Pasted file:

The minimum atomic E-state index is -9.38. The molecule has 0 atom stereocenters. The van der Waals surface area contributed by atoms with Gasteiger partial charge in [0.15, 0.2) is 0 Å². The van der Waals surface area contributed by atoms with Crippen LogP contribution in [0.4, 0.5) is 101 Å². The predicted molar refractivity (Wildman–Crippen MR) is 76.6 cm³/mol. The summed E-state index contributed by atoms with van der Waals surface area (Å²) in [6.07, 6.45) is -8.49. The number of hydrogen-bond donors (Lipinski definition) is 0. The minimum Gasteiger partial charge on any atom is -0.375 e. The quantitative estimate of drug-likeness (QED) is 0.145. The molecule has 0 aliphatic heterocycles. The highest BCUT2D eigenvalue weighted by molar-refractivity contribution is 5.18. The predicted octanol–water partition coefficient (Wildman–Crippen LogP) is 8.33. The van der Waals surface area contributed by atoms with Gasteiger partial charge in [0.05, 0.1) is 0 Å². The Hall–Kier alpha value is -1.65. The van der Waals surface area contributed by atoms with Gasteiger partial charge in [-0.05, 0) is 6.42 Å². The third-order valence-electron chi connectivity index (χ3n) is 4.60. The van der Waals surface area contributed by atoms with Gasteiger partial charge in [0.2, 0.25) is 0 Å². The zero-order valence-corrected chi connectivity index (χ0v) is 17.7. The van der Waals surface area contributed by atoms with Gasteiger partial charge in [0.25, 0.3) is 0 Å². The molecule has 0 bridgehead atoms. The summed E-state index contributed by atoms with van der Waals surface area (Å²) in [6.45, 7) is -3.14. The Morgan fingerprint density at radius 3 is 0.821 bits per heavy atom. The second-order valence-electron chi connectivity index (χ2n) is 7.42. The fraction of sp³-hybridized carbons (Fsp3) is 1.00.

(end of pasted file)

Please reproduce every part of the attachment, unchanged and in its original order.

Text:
The minimum atomic E-state index is -9.38. The molecule has 0 atom stereocenters. The van der Waals surface area contributed by atoms with Gasteiger partial charge in [0.15, 0.2) is 0 Å². The van der Waals surface area contributed by atoms with Crippen LogP contribution in [0.4, 0.5) is 101 Å². The predicted molar refractivity (Wildman–Crippen MR) is 76.6 cm³/mol. The summed E-state index contributed by atoms with van der Waals surface area (Å²) in [6.07, 6.45) is -8.49. The number of hydrogen-bond donors (Lipinski definition) is 0. The minimum Gasteiger partial charge on any atom is -0.375 e. The quantitative estimate of drug-likeness (QED) is 0.145. The molecule has 0 aliphatic heterocycles. The highest BCUT2D eigenvalue weighted by molar-refractivity contribution is 5.18. The predicted octanol–water partition coefficient (Wildman–Crippen LogP) is 8.33. The van der Waals surface area contributed by atoms with Gasteiger partial charge in [0.05, 0.1) is 0 Å². The Hall–Kier alpha value is -1.65. The van der Waals surface area contributed by atoms with Gasteiger partial charge in [-0.05, 0) is 6.42 Å². The third-order valence-electron chi connectivity index (χ3n) is 4.60. The van der Waals surface area contributed by atoms with Gasteiger partial charge in [0.2, 0.25) is 0 Å². The zero-order valence-corrected chi connectivity index (χ0v) is 17.7. The van der Waals surface area contributed by atoms with Gasteiger partial charge in [0.25, 0.3) is 0 Å². The molecule has 0 bridgehead atoms. The summed E-state index contributed by atoms with van der Waals surface area (Å²) in [6.45, 7) is -3.14. The Morgan fingerprint density at radius 3 is 0.821 bits per heavy atom. The second-order valence-electron chi connectivity index (χ2n) is 7.42. The fraction of sp³-hybridized carbons (Fsp3) is 1.00.